Arto Pihlajisto, Cub River, was among the 42 people who gathered at Yellowstone National Park last Thursday, Sept. 5, to take the Oath of Allegiance to the Untied States that makes them U.S. citizens. The candidates came from Australia, Bulgaria, Cambodia, Canada, China, Colombia, Cote d’Ivoire, Croatia, El Salvador, Estonia, Ethiopia, Finland Germany, Guatemala, Haiti, Mexico, Moldova, New Zealand, Peru, Philippines, Russia, Serbia and Ukraine, and have been living in Idaho, Utah Wyoming and Montana.
Pihlajisto, who has lived in Franklin County since 1995, said he decided to become a U.S. resident because of his love for the country. “I love what the country stands for as far as what the constitution says regarding the principles of liberty,” he said.
He first came to the United States as a missionary for The Church of Jesus Christ of Latter-day Saints, serving in Salt Lake and Southern Utah. He and another young man from his home town, Finland, both received missionary calls to southern Utah. “That’s where I really fell in love with not just the country, but the people of the Rocky Mountain West,” he said. “I don’t think you could find a better place in the world.” By the time he arrived home following his mission, he had already been accepted to study at what was then called Ricks College in Rexburg, Idaho.
During that time, he got a job running the Snake River for the Grand Teton National Park, and met Rebecca King of Moore, Idaho, while attending a family home evening event at church. They soon married, then began attending school at Utah State University, where he graduated in finance and earned his pilot’s license.
When the time came that they wanted to purchase a home, they found themselves in Franklin County. They raise alfalfa on their farm in Preston and have a home in Cub River. The couple has made a life in real estate and entrepreneurial ventures. The couple built and sold American Lending, and now operates Global Trading and Investing — a consulting company, and Treble Hammocks.
“This is the best place in the world,” he said of his new country. “Having the liberty to make whatever you want out of your life,” is why he feels that way. “You can pursue your dreams. What I’ve achieved over here I could never have done in Finland. I wanted to be a business owner. In Europe, you’d be taxed to death, just like Obama tried to do,” he said.
Before making the decision to become an American Citizen, Arto and Rebecca spent some time back in Finland as residents. After six months, they returned to the United States. Arto was dismayed with how far Europe has gone towards socialism.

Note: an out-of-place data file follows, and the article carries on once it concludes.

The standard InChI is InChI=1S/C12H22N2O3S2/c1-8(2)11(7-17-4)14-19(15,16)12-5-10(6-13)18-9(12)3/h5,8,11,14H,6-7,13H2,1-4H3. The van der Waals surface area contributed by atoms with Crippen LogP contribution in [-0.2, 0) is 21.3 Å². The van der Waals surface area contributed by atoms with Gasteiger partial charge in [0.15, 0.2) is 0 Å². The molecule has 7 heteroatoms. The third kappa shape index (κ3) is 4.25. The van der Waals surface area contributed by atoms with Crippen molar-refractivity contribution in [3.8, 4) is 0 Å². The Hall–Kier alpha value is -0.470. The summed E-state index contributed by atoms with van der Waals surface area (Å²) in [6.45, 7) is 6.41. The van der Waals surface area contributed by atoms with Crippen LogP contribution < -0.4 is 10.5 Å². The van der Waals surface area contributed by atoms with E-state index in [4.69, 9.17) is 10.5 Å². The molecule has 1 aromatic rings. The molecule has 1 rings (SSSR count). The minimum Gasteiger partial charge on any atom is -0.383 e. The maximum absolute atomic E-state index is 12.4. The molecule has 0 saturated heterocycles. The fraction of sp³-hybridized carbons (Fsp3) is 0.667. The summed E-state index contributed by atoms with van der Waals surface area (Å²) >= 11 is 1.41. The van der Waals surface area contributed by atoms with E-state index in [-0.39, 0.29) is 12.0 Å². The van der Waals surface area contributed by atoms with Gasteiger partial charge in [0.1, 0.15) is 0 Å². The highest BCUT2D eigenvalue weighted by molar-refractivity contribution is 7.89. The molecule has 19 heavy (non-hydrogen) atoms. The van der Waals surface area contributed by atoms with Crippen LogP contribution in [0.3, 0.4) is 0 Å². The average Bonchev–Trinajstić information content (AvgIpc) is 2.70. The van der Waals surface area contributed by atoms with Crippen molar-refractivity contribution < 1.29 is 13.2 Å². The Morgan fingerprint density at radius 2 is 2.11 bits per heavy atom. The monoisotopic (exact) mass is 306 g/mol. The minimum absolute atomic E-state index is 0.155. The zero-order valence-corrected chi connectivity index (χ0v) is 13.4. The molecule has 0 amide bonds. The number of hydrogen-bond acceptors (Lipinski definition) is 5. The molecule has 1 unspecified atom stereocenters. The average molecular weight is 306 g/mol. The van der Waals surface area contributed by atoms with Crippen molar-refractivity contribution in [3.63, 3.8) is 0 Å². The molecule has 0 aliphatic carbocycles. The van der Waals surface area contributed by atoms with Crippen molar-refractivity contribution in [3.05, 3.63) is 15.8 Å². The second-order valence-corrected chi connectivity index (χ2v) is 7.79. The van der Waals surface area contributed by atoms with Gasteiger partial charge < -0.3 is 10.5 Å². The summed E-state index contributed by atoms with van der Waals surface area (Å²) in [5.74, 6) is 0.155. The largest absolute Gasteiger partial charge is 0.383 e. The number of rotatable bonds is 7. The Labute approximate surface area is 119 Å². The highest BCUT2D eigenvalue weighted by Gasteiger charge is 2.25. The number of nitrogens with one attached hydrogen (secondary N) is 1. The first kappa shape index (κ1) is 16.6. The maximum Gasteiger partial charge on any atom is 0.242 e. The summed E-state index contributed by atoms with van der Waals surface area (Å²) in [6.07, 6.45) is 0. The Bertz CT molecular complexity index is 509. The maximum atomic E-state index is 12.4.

“What I knew of Finland was through the eyes of a child. I realized how much red tape that is part of socialism. People here that think American should go towards socialism — they should go live there for a while.” Arto laughs when he is told that a recent United Nations report named Finland the “happiest nation” in the world.
“That’s a bunch of socialist propaganda,” he said. “They are dirt poor, have the highest rates of depression and suicide and sugar diabetes.”
Arto is passionate about his new nationality because of his love of liberty. Recently, he was asked to be the president of a new Franklin County Chapter of the John Birch Society. He and Rebecca spent some time investigating what the society promoted, and joined after determining its support of the constitution. They have planned an open house for the society for Oct. 11, he said.
As for the ceremony, “they literally pulled out all the stops,” said Arto. Everybody just keep telling me that I sound like an American and believe like an American, and wholeheartedly support everything that this country stands for, so, this has been home for a long time, and it was just time to make it official,” he said.
“It’s about time,” laughed Rebecca, but she too was impressed with the ceremony. “It was amazing how stirring it was while the oath was going on. Just the way it swelled your heart ... how you feel when something good is happening,” she said.
The couple headed straight to Denver, and Monday Arto held in his hand, “a brand new US Passport with my name. It warms my heart,” he said.
The U.S. Citizenship and Immigration Services naturalized more than 757,000 people in fiscal year 2018.